Labor Secretary Alexander Acosta negotiated what many consider a sweetheart deal with Jeffrey Epstein over sex-crime charges years ago when Acosta was the United States attorney for the Southern District of Florida.
Acosta held a news conference Wednesday to, presumably, calm calls for his removal now that Epstein has been arrested and charged with sex trafficking by federal prosecutors in New York.
The Office of Child Labor, Forced Labor and Human Trafficking is part of the Department of Labor.
The charges are absolutely disgusting. Epstein is alleged to have preyed on underage girls, some of whom he used as recruiters of other victims.
Donald Trump urged Acosta to publicly explain actions, or inactions, in the Epstein case, according to reports.
It remains to be seen whether Acosta’s news conference performance will save his job. As The New York Times reported, “Acosta’s appearance before cameras was seen as a crucial test of whether he will keep his job, with an audience of one as President Donald Trump watched and weighed a decision.”
But that’s the thing that stops you: For Trump, this isn’t about the charges or the children. For him, this is about how men perform denial. In the mind of the misogynist, a man’s word is the weightiest thing in society, even when he’s lying. One’s test of survival and prosperity isn’t what you say, but how you say it. It isn’t what you do, but how you defend or deny it.
Acosta did exactly what his audience of one would like: waffled, deflected and, notably, refused to apologize to the victims in the case and refused to say that he regretted his actions.
Instead, Acosta said that the case was a hard one and it would have been a gamble to take it to trial, so he cut a deal. But, as CNN’s Kara Scannell pointed out, “Acosta is center stage because of a once-secret 2007 nonprosecution agreement he reached as U.S. attorney for the Southern District of Florida with Epstein, the multimillionaire with connections to the highest levels of U.S. politics and business.”
Something here doesn’t pass the smell test. Acosta is asking us to ignore what we see — a wealthy man with powerful friends got a slap on the wrist where others would have been buried in charges — and simply listen to what he says — that he really wanted to help the young victims.
But the facts of this case, or any other, don’t really matter to Trump. If you’re useful to him, you must follow his lead when you encounter a hurdle: not rise above it, but slither beneath it.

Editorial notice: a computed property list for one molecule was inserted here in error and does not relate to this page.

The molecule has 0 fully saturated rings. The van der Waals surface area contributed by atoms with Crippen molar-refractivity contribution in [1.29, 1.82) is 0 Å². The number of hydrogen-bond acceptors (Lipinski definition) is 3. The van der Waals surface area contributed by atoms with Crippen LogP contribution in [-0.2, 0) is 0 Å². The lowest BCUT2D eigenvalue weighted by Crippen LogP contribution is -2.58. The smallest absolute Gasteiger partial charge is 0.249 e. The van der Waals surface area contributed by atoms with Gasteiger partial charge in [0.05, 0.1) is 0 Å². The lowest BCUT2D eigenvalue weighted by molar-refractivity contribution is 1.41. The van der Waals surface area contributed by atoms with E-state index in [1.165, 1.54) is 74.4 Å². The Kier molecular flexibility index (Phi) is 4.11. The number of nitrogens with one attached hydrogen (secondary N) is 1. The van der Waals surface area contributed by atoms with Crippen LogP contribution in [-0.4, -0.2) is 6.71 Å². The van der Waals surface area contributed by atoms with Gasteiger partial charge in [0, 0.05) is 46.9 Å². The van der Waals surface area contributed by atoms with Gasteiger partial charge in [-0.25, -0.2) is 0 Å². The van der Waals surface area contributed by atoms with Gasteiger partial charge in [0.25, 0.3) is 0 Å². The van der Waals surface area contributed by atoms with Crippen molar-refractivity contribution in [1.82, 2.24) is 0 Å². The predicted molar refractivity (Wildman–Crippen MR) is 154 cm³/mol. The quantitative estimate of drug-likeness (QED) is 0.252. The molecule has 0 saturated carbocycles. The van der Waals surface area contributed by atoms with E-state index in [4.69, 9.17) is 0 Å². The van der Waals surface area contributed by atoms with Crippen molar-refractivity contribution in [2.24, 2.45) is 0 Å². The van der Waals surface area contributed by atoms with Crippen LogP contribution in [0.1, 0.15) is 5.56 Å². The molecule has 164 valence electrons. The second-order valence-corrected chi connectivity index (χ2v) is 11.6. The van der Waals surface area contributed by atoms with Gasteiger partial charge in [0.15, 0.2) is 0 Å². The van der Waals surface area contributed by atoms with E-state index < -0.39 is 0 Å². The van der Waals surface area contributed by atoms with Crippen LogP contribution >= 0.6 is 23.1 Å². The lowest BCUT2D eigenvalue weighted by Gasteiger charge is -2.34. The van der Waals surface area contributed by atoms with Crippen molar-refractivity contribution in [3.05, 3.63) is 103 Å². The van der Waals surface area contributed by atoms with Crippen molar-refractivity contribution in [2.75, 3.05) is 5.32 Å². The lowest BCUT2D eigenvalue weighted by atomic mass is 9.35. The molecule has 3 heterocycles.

It doesn’t matter if you attack the country Trump is sworn to defend, as Russia’s Vladimir Putin did, if you are “extremely strong and powerful” in your denial.
It doesn’t matter if you are accused of giving the order to hack up a Washington Post columnist’s body with a bone saw, as the Saudi Crown Prince is.
It doesn’t matter if you are accused of sexual impropriety, assault or rape — Brett Kavanaugh, Rob Porter, Bill O’Reilly, Roger Ailes. Just deny, deny, deny. Admit nothing.
If a man strongly, passionately denies something, then he has performed his function, he has risen to — or descended to — the moment. For Trump, indignation is redemptive even when it isn’t righteous.
In 2017 when Senate candidate Roy Moore in Alabama was accused of child molestation, Trump still defended him, saying Moore “totally denies it.” As Trump told reporters: “He says it didn’t happen. You have to listen to him, also.”
In Trump’s orbit you must ape the behavior of the boss: strongly deny and strenuously deflect. And, if possible, personally attack the person making the accusation. That is the Trump way. That is what he has always done.
According to Bob Woodward last year, Trump talked about a “friend who had acknowledged some bad behavior toward women.” When counseling that friend on how to respond, Trump said, “You’ve got to deny, deny, deny and push back on these women.” Trump continued: “If you admit to anything and any culpability, then you’re dead. That was a big mistake you made.”
In Trump’s world, apologies and punishments are for the weak. They are for losers.
Victims have no voice. There is a plane above us average people, a plane on which the lives of the rich and powerful play out, a plane on which the rules are different.
I don’t believe Trump cares at all about the girls Epstein is accused of having abused. I don’t believe he cares at all that the Acosta deal in the case looks shady and may have spared the rich man at the expense of the poor girls.
I believe Trump only cares about his own image and how those around him reflect on him. He wants to project strength at all times. To him, there’s nothing weaker than an apologetic man.
This article originally appeared in The New York Times.